What Guardian Angels Do for Us

IN the Catholic doctrine on Guardian Angels we find one of the most touching traits of Divine Love and Divine Providence in behalf of man. Saint Bernard of Clairvaux grew most eloquent whenever writing or speaking about our Guardian Angels. In his Sermon 12 he wrote: "O wonderful condescension of God! O love truly marvelous! . . . The Most High has commanded the Angels, His Angels, those sublime spirits, so blessedly happy and so near His throne, His familiar, His closest friends. He has given His Angels charge over thee. Who art thou? What is man, that thou art mindful of him? . . . And what thinkest thou He has ordered them in thy account?-----To protect thee."

Nothing reminds man more vividly of his superior spiritual nature and of his glorious destiny in Heaven than this unseen Heavenly escort given us during our earthly pilgrimage. Just as kings give their children a tutor, an attendant from their own court, so the King of Heaven has given men, His adoptive children through grace, tutelary spirits, Guardians and protectors from His Own court.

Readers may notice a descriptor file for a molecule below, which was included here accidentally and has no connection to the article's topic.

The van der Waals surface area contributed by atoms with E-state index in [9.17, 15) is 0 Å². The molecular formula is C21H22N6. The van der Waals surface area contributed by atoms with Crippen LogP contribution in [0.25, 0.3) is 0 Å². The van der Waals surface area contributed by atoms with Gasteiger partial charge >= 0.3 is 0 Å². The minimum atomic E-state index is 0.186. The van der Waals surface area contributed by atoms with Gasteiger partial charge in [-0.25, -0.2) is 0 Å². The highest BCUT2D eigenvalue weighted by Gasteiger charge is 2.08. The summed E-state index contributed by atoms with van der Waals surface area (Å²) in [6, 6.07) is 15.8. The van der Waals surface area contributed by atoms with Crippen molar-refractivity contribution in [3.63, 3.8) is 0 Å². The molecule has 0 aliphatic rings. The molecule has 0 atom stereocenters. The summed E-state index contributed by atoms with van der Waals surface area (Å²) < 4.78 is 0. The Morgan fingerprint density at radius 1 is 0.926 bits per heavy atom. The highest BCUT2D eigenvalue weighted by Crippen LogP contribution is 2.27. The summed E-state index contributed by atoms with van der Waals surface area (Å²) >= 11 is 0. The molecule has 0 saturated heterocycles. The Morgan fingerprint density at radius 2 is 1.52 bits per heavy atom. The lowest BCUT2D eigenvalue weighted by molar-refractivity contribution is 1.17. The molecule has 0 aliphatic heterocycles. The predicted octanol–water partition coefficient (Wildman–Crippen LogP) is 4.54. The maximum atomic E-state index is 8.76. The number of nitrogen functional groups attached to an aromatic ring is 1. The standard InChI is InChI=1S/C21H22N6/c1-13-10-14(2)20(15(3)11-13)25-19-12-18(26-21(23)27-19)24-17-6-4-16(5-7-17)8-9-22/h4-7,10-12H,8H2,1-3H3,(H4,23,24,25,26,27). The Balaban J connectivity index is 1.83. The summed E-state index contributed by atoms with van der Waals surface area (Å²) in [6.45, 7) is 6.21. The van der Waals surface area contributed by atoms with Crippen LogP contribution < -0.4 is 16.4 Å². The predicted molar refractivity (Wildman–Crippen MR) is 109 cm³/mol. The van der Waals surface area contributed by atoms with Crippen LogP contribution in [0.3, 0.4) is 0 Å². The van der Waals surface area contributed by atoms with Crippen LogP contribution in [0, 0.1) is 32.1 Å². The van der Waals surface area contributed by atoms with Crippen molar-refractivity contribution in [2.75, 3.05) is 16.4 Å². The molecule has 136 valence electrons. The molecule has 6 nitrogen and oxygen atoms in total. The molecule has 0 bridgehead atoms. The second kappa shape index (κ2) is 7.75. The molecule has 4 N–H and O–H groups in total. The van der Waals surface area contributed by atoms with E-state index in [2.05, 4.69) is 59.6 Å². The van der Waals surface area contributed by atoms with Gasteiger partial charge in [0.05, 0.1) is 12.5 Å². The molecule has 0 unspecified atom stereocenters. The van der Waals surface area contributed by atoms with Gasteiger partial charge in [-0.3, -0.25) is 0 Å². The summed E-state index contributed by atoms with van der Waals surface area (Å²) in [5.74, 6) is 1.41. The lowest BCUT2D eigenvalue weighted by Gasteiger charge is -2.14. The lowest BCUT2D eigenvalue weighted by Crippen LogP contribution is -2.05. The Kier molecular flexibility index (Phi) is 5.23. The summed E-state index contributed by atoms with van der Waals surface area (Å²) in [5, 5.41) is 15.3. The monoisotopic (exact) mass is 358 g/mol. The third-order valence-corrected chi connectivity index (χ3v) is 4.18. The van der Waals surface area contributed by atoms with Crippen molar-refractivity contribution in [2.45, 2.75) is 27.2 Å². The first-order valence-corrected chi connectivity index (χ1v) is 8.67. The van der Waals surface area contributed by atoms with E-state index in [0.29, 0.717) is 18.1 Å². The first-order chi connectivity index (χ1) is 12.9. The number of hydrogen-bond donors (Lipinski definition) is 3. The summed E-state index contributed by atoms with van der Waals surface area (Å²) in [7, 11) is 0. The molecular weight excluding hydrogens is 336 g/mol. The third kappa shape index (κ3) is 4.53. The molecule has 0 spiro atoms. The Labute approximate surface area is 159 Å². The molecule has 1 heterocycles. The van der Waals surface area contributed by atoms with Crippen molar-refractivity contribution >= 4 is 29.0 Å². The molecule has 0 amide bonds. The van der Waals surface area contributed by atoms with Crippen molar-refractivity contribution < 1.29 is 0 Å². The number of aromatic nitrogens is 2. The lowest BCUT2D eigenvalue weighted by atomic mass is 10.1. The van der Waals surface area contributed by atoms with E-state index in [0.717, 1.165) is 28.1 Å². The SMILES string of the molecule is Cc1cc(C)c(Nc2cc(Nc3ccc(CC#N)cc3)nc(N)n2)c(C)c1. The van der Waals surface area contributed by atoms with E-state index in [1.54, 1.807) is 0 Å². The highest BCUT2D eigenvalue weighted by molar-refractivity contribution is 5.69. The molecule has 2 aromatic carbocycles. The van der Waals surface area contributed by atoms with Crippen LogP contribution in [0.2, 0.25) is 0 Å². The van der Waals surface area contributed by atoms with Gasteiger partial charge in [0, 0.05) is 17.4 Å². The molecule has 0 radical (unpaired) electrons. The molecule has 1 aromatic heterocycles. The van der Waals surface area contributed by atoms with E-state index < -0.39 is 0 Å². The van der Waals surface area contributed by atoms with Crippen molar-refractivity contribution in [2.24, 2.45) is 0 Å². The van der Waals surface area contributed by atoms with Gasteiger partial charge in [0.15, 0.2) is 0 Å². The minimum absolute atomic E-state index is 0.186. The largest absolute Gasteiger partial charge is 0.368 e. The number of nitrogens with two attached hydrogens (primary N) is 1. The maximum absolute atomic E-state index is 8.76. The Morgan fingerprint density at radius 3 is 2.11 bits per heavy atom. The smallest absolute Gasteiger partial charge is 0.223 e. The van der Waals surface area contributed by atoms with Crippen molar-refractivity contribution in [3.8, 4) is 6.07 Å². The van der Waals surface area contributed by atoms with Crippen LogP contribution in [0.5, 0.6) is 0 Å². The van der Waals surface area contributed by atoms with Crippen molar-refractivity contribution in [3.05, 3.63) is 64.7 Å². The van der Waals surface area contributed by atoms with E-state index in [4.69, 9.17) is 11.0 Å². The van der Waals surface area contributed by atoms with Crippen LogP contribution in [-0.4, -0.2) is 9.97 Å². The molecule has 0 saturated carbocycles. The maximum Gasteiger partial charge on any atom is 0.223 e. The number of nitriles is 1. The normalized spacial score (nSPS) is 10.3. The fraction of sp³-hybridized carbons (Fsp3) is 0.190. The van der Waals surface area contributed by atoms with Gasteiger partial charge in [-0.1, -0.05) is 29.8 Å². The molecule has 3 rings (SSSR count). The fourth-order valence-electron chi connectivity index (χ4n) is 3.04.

What are, in particular, the duties of our Guardian Angels? Analyzing these duties, Saint Bernard says that the Angels constantly surround the souls of the faithful in their charge with the most tender care and love. They have but one great desire, that of leading us safely through life till we attain the glory and peace which they themselves possess and fully enjoy while in our company here on earth. They protect both our spiritual and our corporal life. They defend and protect our immortal soul from the seduction of the world and the wiles of Satan. They often shield us from sudden dangers that threaten our life, or come to our rescue when some harm has befallen us. This becomes often manifest with little children who quite often come out of serious accidents without any injury. The mind of the little children cannot be reached with warnings and inspirations, because it is not yet functioning; and thus the Guardian Angel must take direct action in case of danger. Adult persons, in the full use of reason, are warned and cautioned by their Angel, but because they remain free to heed or to ignore such warnings of their Angel, many unfortunate things happen to them in spite of their Heavenly protector.